Cyberspace is open to all that can access it and let them in. Identity is no longer a crisis, it’s an opportunity for change in the most innovative forms. You can be anything or anyone and have the body of a supermodel or an athlete. You can be a gazelle or a lion or any mythical creature you care to conjure up. In Ready Player One (Cline, 2011), the accessibility of the virtual world or ‘Oasis’ as it is called in the book, is assured to anyone that has a headset and a pair of haptic gloves. The hero and just about everyone on earth lives in cyberspace with the physical earth dropping away into neglect, although it does not go into detail as to how everything is kept running since the story focuses wholly upon the digital adventure and the ultimate battle for control of the cyber world and everyone in it. The point being though that according to the book humanity prefers a digital universe to the physical universe. It becomes like some vast matrix which unlike The Matrix (The Wachowskis, 1999) is not controlled by machines. Although we have not reached those dizzy heights of mergence it’s nevertheless a potential future but it’s not the only future. In these fictional depictions the possibilities are endless within the rules of the cyber world. Which again brings a second irony that having given us unlimited freedom in cyberspace we once again accept the boundaries and rules of the game and thus move from one physical constriction to a digital one. In Ready Player One to walk somewhere requires the same time and effort as in the physical world so already physical constraints of time are imposed. But nevertheless the attractiveness of being something you are not or something you would like to be is magnetic for many. It’s an escape from whatever existence you have to something you cannot normally have. You can be a King and have a kingdom with untold simulated riches. The irony of it is that when you remove your headset you will still be that ordinary guy or girl who goes to work in an ordinary life, just like 99% of the people on this planet. Karl Marx wrote that religion is “the opium of the people” (Marx, 1844). Perhaps in Virtual Reality we have a new opiate for the masses or some might argue even a new religion.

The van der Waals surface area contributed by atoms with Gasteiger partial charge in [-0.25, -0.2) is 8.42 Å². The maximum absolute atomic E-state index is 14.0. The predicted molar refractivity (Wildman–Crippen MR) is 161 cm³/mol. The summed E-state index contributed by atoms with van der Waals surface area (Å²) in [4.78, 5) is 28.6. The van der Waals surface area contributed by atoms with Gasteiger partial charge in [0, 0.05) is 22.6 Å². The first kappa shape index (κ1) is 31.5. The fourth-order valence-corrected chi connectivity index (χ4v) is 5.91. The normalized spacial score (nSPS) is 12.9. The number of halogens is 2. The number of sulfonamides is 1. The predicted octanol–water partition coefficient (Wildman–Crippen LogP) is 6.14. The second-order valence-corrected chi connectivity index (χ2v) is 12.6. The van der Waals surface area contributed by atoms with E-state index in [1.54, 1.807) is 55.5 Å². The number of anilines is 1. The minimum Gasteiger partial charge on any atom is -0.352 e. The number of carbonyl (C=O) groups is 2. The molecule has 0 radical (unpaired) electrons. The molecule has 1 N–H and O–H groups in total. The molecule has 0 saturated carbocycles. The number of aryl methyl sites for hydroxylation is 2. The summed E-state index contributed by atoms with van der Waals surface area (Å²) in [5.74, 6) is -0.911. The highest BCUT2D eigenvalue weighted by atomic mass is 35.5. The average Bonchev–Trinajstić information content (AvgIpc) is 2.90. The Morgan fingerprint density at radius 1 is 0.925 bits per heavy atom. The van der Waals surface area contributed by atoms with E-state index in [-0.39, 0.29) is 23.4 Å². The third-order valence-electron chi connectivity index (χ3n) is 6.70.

Note – All reproductions and excerpts of any content on this blog must include a reference and citation to the original author and preferably a link to the original piece.
Cline, E. (2011). Ready player one. New York: Crown Publishers.
Marx, Karl. 1844. A Contribution to the Critique of Hegel’s Philosophy of Right, Deutsch-Französische Jahrbücher, February.
Wachowski, L., & Wachowski, L. (1999). The Matrix. Retrieved from http://www.imdb.com/title/tt0133093/